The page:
I’m now at Usenix Security, which I’m micro-blogging over at Identi.ca. Sometimes, though, one talk merits more than a micro-blog. Currently, I’m listening to Adam Barth presenting his web-security paper (joint with Collin Jackson) on subtle but huge issues with frame navigation and communication. Top-notch stuff.
What’s fascinating to me about Adam & Collin’s research is that they are beginning to treat the web like a natural, self-evolving ecosystem within which experiments can be run. Think about that for a second: the web has become so complicated that, in order to understand it, we need to study it like a natural phenomenon, with many independent forces at play. Adam & Collin are a bit like genetic engineers of the web. They study the system like scientists, then, like engineers, find ways to tweak various forces at play in order to improve the overall system.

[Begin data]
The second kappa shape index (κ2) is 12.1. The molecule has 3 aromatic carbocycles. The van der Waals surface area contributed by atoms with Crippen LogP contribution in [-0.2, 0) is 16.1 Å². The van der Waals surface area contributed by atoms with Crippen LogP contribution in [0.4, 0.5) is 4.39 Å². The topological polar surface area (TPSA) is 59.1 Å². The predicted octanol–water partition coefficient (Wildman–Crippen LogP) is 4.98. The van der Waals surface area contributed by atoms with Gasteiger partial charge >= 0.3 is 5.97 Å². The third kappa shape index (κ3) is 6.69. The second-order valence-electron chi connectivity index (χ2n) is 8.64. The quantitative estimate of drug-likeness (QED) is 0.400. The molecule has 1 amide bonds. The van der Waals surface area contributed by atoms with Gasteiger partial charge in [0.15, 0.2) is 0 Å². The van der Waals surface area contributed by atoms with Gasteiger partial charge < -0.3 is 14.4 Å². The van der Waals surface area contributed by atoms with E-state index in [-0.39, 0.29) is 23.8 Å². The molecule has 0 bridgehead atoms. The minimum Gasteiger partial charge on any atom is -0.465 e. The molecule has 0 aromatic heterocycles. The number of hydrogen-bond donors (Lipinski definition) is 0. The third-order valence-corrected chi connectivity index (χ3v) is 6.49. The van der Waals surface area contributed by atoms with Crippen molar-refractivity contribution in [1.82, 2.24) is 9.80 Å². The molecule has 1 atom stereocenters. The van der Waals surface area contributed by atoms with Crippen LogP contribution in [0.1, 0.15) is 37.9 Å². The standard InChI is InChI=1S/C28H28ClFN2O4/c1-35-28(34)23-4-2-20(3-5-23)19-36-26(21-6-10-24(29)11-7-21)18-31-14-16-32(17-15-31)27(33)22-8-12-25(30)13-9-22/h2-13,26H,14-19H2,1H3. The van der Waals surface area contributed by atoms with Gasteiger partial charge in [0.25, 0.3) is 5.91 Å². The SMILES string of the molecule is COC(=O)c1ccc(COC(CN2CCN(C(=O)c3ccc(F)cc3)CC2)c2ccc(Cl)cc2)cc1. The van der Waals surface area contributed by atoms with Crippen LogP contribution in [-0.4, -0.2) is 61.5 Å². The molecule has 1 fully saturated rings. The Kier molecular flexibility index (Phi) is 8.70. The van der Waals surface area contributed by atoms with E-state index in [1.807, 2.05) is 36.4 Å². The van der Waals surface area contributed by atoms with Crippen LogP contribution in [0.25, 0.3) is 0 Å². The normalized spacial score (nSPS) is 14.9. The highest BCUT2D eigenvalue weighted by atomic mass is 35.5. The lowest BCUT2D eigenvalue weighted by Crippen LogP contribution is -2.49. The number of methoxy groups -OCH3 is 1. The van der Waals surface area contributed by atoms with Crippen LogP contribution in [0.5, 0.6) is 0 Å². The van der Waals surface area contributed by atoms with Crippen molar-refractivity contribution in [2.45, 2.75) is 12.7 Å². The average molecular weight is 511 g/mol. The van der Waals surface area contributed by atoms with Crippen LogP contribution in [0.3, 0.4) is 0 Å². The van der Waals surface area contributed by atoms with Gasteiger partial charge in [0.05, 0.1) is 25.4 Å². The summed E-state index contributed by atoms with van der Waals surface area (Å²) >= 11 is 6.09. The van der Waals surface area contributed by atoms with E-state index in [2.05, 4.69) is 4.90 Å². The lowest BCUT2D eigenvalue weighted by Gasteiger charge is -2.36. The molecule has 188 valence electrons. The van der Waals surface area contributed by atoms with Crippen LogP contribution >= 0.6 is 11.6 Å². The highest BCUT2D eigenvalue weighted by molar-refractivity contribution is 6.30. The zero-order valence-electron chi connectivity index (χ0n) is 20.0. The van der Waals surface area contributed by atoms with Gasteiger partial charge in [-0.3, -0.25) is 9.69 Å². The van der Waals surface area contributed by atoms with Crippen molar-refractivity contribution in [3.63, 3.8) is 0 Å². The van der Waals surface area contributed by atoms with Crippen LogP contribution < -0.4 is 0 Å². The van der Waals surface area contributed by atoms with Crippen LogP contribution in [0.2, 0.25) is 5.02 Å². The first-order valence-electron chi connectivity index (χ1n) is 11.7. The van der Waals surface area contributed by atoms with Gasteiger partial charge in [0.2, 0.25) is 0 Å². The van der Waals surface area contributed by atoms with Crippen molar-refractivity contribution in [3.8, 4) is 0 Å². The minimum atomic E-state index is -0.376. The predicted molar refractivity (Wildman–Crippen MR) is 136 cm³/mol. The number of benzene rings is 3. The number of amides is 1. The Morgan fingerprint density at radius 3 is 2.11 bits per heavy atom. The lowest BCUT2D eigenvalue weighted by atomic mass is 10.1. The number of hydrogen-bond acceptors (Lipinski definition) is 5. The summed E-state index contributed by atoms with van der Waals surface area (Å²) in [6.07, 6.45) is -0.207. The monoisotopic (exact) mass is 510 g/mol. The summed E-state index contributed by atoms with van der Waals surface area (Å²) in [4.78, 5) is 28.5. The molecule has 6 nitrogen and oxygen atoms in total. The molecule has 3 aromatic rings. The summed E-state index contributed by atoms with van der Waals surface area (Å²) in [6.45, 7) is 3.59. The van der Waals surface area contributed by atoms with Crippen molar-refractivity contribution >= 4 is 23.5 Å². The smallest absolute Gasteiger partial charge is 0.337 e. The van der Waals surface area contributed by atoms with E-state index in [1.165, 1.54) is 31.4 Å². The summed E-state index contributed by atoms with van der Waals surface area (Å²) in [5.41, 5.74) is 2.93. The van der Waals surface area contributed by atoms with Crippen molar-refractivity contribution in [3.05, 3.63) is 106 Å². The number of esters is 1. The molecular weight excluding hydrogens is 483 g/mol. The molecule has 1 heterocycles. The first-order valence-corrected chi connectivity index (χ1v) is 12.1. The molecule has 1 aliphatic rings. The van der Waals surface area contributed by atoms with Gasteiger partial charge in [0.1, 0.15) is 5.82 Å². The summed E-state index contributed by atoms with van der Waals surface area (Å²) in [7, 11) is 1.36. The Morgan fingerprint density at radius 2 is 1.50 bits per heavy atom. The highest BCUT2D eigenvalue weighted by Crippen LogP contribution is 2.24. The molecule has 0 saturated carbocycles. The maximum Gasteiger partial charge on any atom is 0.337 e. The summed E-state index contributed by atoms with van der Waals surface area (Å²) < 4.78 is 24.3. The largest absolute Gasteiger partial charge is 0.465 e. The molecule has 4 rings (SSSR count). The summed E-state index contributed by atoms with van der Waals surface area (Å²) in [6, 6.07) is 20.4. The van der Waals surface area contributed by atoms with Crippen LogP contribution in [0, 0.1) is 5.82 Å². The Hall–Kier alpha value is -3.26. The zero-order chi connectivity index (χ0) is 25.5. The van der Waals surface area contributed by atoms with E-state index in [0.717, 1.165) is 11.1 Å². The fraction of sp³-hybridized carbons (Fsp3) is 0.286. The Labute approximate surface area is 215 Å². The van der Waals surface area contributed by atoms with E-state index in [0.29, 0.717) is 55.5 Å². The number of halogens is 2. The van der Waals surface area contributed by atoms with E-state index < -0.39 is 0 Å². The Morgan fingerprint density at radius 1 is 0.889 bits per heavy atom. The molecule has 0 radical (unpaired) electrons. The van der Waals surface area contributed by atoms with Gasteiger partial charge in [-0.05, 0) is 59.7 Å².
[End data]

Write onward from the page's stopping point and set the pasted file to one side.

To me, it’s clear that Web Science has arrived. The Web is its own field of study. It builds on computer science, human-computer interaction, sociology, and policy. And more and more, studying the web requires a new specialization.